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Addressing the specific behavioral health needs of men

Author: Patrick Reilly; Center for Substance Abuse Treatment (U.S.)
Publisher: Rockville, MD : U.S. Department of Health and Human Services, Substance Abuse and Mental Health Services Administration, Center for Substance Abuse and Treatment, 2013.
Series: Treatment improvement protocol (TIP) series, no. 56.; HHS publication, no. (SMA) 13-4736.
Edition/Format:   eBook : Document : National government publication : EnglishView all editions and formats
Summary:
This Treatment Improvement Protocol (TIP) is a companion to TIP 51, Substance Abuse Treatment: Addressing the Specific Needs of Women. These two volumes look at how gender-specific treatment strategies can improve outcomes for men and women, respectively. The physical, psychological, social, and spiritual effects of substance use and abuse on men can be quite different from the effects on women, and those  Read more...
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Details

Material Type: Document, Government publication, National government publication, Internet resource
Document Type: Internet Resource, Computer File
All Authors / Contributors: Patrick Reilly; Center for Substance Abuse Treatment (U.S.)
OCLC Number: 865640723
Notes: Title from title page.
Description: 1 online resource (1 PDF file (xix, 223 pages)) : illustrations.
Series Title: Treatment improvement protocol (TIP) series, no. 56.; HHS publication, no. (SMA) 13-4736.
Responsibility: consensus panel chair, Patrick Reilly [and 24 others].

Abstract:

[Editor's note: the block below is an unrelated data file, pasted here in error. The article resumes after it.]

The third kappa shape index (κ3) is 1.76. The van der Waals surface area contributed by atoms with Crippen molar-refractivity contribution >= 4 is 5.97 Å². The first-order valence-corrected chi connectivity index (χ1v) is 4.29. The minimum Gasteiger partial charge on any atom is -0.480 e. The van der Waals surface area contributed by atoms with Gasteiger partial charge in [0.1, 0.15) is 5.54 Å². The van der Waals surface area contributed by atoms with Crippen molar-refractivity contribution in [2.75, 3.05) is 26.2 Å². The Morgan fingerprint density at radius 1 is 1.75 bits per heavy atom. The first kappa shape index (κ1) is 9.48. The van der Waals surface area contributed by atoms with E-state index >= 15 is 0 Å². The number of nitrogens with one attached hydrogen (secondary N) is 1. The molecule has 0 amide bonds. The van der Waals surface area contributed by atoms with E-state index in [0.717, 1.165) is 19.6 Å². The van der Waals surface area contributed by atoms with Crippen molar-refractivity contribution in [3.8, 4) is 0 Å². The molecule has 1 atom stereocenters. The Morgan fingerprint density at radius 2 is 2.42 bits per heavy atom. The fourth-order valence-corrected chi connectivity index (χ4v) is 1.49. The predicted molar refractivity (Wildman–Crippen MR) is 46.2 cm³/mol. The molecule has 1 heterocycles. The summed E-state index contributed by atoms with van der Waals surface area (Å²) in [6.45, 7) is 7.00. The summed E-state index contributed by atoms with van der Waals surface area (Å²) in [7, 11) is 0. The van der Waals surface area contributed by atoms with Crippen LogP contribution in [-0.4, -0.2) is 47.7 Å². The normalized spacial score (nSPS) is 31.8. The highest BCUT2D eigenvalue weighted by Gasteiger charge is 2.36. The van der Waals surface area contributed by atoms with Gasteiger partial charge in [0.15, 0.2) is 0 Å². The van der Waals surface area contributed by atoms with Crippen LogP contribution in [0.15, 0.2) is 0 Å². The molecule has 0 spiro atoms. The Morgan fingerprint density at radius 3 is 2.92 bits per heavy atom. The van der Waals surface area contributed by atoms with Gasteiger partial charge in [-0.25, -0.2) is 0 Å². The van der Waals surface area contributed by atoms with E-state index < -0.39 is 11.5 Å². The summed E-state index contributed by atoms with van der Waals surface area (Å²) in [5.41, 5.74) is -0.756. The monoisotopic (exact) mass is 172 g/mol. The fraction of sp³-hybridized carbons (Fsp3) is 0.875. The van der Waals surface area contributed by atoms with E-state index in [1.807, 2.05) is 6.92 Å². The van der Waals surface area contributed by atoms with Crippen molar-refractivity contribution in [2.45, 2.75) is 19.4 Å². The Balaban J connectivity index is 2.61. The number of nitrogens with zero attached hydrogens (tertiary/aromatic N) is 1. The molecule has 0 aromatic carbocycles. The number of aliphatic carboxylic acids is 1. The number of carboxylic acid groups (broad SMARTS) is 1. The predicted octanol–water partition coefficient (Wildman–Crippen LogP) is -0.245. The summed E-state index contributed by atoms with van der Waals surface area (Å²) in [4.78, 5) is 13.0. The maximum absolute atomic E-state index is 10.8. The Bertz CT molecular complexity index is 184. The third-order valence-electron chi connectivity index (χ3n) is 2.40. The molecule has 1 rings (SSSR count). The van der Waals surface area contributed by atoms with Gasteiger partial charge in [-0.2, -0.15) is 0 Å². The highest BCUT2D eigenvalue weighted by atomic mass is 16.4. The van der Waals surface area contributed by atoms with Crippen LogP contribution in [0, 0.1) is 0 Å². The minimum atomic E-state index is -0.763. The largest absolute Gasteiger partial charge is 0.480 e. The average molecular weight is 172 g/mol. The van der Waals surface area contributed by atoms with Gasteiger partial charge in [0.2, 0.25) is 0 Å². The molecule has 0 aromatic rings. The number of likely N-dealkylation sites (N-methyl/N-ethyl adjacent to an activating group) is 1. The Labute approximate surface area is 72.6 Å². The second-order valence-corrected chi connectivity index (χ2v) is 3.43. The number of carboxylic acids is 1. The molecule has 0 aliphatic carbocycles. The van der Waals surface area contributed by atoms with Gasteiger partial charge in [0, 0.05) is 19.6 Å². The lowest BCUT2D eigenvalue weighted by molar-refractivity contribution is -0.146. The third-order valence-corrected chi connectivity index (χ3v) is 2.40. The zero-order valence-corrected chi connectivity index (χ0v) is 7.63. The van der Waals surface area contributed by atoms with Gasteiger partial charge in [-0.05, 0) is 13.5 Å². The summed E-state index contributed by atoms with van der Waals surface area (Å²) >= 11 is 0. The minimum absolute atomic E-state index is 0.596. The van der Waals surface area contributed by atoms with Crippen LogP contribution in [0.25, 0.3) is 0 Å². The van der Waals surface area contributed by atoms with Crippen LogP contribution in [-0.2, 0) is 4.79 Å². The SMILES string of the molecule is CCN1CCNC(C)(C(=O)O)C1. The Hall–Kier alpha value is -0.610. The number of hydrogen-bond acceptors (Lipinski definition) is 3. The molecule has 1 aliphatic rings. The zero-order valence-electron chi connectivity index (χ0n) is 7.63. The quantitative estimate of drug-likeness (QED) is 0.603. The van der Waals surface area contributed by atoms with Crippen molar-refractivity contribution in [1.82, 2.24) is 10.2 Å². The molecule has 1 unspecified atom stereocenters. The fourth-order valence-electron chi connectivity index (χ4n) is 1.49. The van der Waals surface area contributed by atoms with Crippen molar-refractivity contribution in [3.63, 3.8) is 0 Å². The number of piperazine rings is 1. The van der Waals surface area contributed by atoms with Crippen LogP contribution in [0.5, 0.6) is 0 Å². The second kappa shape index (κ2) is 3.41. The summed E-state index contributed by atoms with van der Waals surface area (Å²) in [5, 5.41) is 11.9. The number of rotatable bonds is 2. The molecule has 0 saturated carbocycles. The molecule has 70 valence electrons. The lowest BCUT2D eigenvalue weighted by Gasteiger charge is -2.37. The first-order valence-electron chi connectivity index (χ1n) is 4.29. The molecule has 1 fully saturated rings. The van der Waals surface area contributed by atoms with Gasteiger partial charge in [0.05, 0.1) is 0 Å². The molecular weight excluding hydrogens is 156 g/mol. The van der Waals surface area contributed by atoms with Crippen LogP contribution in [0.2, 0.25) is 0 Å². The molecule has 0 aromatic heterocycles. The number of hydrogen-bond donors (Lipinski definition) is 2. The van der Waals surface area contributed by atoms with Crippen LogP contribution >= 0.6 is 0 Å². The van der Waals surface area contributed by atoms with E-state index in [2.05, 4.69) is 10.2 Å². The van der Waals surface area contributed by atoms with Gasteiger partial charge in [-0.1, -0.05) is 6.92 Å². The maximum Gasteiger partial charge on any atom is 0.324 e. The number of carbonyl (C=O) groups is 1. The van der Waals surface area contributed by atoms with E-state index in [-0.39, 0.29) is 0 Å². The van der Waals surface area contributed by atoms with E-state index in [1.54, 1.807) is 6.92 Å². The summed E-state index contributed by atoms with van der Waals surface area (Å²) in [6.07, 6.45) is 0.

This Treatment Improvement Protocol (TIP) is a companion to TIP 51, Substance Abuse Treatment: Addressing the Specific Needs of Women. These two volumes look at how gender-specific treatment strategies can improve outcomes for men and women, respectively. The physical, psychological, social, and spiritual effects of substance use and abuse on men can be quite different from the effects on women, and those differences have implications for treatment in behavioral health settings. Men are also affected by social and cultural forces in different ways than women, and physical differences between the genders influence substance use and recovery as well. This TIP, Addressing the Specific Behavioral Health Needs of Men, addresses these distinctions. It provides practical information based on available evidence and clinical experience that can help counselors more effectively treat men with substance use disorders. Historically, standard behavioral health services for substance abuse have been designed with male clients in mind. As the number of women presenting for substance abuse services increased, clinicians began to understand that women had different treatment needs than men, related to differences in their patterns of substance use and their perceptions of both the problem of substance abuse and its treatment. Researchers began to investigate how standard substance abuse treatment in a variety of behavioral health settings can be altered to improve outcomes for women. In the process, they have gained insight into how men's and women's responses to substance abuse and substance abuse treatment differ. These insights can also improve treatment for men. New research in the areas of gender studies and men's studies can help providers understand why men abuse substances and how to address masculine values in treatment.

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